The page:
Prime-Boost H7N9 Influenza Vaccine Concept Promising in Clinical Trial
In clinical trials, several candidate H7N9 pandemic influenza vaccines made from inactivated viruses have been shown to be safe and to generate an immune response. However, scientists believe for practical use, these potential vaccines would require multiple doses or the addition of adjuvants, which enhance the immune response. With hopes of making one dose of an inactivated H7N9 vaccine fully protective, scientists from the National Institute of Allergy and Infectious Diseases (NIAID) successfully tested a prime-boost concept in a small clinical trial. The “primer” pandemic influenza vaccine—made from live but weakened virus—introduces the immune system to H7N9 influenza virus, and subsequent vaccination with the “booster” inactivated virus vaccine recalls a more robust immune response.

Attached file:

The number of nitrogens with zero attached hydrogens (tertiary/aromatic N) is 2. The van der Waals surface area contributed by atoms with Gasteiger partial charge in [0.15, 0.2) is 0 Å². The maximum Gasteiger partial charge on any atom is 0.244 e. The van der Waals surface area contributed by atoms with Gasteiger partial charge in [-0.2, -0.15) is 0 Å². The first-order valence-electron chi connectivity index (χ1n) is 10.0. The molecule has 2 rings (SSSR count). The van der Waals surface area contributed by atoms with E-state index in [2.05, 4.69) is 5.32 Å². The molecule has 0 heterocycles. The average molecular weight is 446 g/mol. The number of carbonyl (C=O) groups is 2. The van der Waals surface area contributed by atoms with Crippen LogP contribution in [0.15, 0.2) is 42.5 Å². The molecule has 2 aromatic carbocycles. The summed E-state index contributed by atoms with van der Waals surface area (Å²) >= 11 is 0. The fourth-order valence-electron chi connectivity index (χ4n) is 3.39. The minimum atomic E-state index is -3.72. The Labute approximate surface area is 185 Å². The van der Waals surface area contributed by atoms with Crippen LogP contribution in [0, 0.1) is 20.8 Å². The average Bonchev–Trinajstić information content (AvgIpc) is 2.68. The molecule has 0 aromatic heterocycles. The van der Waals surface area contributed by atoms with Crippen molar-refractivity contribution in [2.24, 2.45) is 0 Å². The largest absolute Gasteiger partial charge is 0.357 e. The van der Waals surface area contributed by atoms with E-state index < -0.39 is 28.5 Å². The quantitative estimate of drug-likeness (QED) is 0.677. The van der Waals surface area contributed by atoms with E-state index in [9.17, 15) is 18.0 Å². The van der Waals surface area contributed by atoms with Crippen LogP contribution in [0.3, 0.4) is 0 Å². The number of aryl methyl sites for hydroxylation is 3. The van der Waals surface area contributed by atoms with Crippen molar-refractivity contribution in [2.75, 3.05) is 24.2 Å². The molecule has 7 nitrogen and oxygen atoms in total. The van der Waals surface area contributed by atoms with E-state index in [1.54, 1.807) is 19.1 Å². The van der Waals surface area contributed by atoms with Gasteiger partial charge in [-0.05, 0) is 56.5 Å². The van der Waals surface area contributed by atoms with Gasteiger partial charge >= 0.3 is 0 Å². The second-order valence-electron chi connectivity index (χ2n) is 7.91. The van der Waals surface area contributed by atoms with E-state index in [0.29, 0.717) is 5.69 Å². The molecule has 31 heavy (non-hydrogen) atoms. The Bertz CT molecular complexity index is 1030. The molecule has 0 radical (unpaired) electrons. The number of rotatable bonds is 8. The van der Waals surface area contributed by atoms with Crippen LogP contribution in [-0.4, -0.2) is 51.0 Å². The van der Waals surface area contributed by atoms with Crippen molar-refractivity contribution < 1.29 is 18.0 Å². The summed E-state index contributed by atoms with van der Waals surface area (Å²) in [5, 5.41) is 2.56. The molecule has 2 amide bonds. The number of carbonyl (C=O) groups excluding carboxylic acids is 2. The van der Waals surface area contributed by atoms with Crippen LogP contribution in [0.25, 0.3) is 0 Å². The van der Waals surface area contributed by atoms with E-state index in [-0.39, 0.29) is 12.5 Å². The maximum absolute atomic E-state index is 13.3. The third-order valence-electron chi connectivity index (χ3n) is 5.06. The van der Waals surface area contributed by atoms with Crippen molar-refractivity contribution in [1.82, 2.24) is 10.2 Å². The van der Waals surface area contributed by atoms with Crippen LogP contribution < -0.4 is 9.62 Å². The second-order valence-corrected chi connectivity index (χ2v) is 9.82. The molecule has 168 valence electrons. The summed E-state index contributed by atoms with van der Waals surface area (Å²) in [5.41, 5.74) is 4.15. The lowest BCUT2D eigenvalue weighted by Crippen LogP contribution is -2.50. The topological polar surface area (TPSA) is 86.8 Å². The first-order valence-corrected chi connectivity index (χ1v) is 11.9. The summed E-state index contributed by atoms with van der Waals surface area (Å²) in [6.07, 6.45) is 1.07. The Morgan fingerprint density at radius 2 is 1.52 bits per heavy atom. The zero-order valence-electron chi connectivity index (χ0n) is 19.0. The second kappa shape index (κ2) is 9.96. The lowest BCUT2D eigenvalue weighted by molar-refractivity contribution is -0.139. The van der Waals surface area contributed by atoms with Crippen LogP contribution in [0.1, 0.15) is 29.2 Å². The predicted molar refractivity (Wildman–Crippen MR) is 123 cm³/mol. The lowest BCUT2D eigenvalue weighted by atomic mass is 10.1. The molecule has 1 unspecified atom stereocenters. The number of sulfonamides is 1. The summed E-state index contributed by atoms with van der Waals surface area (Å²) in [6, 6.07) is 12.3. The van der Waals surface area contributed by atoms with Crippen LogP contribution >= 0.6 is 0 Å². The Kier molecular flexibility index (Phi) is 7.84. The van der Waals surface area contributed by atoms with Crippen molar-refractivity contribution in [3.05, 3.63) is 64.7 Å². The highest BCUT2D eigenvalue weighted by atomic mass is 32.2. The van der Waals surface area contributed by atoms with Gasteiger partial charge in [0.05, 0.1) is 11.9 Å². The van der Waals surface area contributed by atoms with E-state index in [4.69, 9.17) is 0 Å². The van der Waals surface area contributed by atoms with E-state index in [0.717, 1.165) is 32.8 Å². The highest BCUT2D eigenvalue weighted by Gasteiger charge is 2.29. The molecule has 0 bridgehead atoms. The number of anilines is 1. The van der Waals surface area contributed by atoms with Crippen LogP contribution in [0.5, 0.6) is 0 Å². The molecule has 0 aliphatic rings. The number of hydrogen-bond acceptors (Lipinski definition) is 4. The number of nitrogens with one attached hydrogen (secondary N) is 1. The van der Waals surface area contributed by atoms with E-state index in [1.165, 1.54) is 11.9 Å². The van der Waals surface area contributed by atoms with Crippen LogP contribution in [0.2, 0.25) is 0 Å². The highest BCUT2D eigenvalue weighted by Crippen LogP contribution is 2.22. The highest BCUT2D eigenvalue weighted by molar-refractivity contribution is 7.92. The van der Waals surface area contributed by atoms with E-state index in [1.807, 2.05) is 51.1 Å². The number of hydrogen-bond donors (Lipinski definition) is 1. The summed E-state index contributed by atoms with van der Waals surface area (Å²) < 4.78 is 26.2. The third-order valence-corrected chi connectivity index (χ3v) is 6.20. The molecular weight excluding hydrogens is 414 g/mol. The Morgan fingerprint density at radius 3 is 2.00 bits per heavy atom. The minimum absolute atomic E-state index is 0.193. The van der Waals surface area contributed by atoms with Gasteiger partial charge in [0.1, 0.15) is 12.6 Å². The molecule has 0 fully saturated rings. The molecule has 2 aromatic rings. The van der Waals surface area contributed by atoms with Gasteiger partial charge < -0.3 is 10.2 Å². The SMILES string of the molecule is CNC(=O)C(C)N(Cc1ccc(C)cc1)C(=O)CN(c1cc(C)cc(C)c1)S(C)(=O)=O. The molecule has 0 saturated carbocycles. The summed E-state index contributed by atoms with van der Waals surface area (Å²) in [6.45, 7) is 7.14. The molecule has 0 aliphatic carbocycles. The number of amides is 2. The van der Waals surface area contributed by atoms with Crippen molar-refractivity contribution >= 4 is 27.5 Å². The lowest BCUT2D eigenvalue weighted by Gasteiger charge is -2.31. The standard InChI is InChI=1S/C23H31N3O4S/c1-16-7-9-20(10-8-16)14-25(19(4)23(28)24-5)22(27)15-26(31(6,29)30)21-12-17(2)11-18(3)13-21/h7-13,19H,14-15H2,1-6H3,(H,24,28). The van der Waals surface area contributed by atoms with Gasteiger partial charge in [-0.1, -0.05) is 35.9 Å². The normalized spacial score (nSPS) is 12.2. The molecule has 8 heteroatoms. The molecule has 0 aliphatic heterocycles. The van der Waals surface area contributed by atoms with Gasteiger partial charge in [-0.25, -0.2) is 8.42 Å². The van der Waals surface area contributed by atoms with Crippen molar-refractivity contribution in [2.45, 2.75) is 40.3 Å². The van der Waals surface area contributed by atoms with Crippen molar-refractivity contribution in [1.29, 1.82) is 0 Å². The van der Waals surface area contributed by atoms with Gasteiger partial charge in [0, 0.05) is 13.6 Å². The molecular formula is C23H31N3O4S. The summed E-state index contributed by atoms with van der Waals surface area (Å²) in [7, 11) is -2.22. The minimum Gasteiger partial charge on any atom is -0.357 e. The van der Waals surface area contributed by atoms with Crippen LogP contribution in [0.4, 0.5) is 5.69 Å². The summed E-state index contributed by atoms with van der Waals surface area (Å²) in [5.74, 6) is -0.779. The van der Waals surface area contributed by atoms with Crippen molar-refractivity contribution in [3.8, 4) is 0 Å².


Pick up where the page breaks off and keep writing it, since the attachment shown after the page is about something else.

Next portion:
H7N9 influenza emerged in spring 2013 in China, primarily affecting people who have close contact with poultry. Through Nov. 13, 2015, the World Health Organization has reported 681 confirmed cases with at least 275 deaths. H7N9 influenza has not been found in the United States.
This page was last updated on Friday, January 21, 2022